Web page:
Evora aches to entertain
A man carrying a bottle of cognac in a box burst into a dressing room backstage at the Walt Disney Concert Hall on Tuesday night as singer Cesaria Evora waited to perform to a sold-out crowd. Joe Killian, Evora’s U.S. manager, bought the fine brandy for her. But it’s not the brand she had requested, the one that comes in the pretty green bottle and costs $450. So Killian did a little song and dance to defuse his client’s displeasure.
“Tell Cesaria I went looking for the bottle she wanted in Beverly Hills, but it’s a special order and it takes weeks to get it,” Killian said to Evora’s translator, who speaks in Portuguese to the renowned “barefoot diva” from Cape Verde.
Evora, who kicked a heavy drinking habit on Dec. 15, 1994, didn’t wait for the translation to show her unhappiness. Her eyes, those bulging orbs with droopy lids, nailed Killian with a glare of mock anger for letting her down. She still likes to share cognac with friends and she loved the color and shape of this particular bottle, which she had received as a gift during her tour but had left behind in a hotel room.
“This is almost the same,” the manager bravely asserted, taking the beautifully sculpted substitute out of its box and placing it on a counter next to the singer’s pack of Camels.
“No, I don’t want to open it,” protested Evora, stomping her feet in a playful display of celebrity pique. The lighthearted moment soon turned bawdy when Killian kiddingly offered to find a new boyfriend for the heavyset, 62-year-old grandmother, who is not shy about spelling out her requirements, a sassy hand on her hip.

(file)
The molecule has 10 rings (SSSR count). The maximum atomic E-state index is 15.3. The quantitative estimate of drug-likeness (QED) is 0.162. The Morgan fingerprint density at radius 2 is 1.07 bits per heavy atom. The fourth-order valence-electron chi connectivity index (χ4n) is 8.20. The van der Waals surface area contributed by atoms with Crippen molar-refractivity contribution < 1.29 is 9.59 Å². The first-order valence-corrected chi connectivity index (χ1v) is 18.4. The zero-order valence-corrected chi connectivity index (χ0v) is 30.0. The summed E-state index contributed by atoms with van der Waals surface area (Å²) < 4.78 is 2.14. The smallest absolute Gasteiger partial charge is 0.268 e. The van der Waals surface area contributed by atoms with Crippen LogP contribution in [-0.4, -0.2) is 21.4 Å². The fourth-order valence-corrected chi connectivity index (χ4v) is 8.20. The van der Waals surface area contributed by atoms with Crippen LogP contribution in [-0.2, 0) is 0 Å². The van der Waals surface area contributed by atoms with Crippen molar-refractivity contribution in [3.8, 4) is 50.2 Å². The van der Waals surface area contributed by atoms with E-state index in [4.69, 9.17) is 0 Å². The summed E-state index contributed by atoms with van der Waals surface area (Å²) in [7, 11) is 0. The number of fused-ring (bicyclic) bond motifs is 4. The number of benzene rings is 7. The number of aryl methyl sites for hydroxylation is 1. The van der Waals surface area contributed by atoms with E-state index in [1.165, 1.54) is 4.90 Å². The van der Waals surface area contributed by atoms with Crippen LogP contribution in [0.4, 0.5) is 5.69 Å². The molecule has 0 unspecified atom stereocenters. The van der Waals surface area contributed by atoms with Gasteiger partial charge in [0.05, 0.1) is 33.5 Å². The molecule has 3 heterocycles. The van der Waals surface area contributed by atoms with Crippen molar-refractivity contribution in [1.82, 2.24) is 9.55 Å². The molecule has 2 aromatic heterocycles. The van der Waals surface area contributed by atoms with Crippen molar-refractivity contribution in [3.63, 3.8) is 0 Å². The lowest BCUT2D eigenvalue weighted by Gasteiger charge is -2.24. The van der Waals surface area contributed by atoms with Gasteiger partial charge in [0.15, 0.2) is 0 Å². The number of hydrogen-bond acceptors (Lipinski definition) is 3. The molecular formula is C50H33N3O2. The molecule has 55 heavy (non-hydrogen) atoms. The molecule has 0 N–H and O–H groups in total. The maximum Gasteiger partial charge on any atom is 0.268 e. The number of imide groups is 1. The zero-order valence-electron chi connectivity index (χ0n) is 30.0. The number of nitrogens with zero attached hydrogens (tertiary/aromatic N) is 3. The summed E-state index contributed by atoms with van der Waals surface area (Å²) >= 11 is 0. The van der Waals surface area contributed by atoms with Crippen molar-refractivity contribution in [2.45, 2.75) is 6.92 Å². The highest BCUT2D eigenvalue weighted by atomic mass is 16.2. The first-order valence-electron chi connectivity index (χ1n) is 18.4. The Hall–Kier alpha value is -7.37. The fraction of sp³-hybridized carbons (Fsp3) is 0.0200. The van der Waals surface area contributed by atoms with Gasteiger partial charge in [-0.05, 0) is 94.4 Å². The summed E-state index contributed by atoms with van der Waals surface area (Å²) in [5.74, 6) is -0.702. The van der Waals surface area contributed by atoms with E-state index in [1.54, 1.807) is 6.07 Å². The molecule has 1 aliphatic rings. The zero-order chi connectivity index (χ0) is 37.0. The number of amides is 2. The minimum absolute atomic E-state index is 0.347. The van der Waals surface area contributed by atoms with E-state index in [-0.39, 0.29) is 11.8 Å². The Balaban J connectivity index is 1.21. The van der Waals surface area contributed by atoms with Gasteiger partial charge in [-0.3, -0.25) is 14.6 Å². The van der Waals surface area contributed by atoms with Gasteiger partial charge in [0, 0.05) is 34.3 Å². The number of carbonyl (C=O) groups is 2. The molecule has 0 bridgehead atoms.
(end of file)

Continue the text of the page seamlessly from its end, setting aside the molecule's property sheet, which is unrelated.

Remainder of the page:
The singer’s lively repartee lighted up the green room. But within minutes, an almost somber Evora shuffled slowly onto L.A.'s prestigious new stage and launched into a two-hour concert of her sweet and sorrowful songs without saying a word. As usual, she was barefoot, and she remained stone-faced during her performance, except for a soft sway or an occasional wave to her fans.
Evora allowed her warm and tender voice to convey all the ache and loneliness contained in the traditional mornas of her homeland, a cluster of dry, impoverished islands off the coast of West Africa. But the respectful audience saw none of the sharp wit and fun-loving nature the artist had just displayed in private.
From Evora’s mournful music, it’s easy to see how people get the impression of Cape Verde as a sad and desolate place, a former Portuguese colony suffering from drought and steady emigration. But judging from the singer’s picaresque personality, it’s clear that Cape Verdeans also know how to have fun.
Hers is one of those heart-warming, romanticized success stories in world music, the poor woman from a remote corner of the world who becomes the toast of the glitterati, invited by Madonna to sing at her wedding. Despite her international fame, Evora still lives in the small port city of Mindelo, where she raised her three children as a single mother and once sang in bars for sailors and merchants. She never married and likes to joke that her husband hasn’t been born yet.
Evora found success at 50, after losing faith in her career and going through a prolonged period of depression and excessive drinking, scorned by her fellow musicians for her low social standing.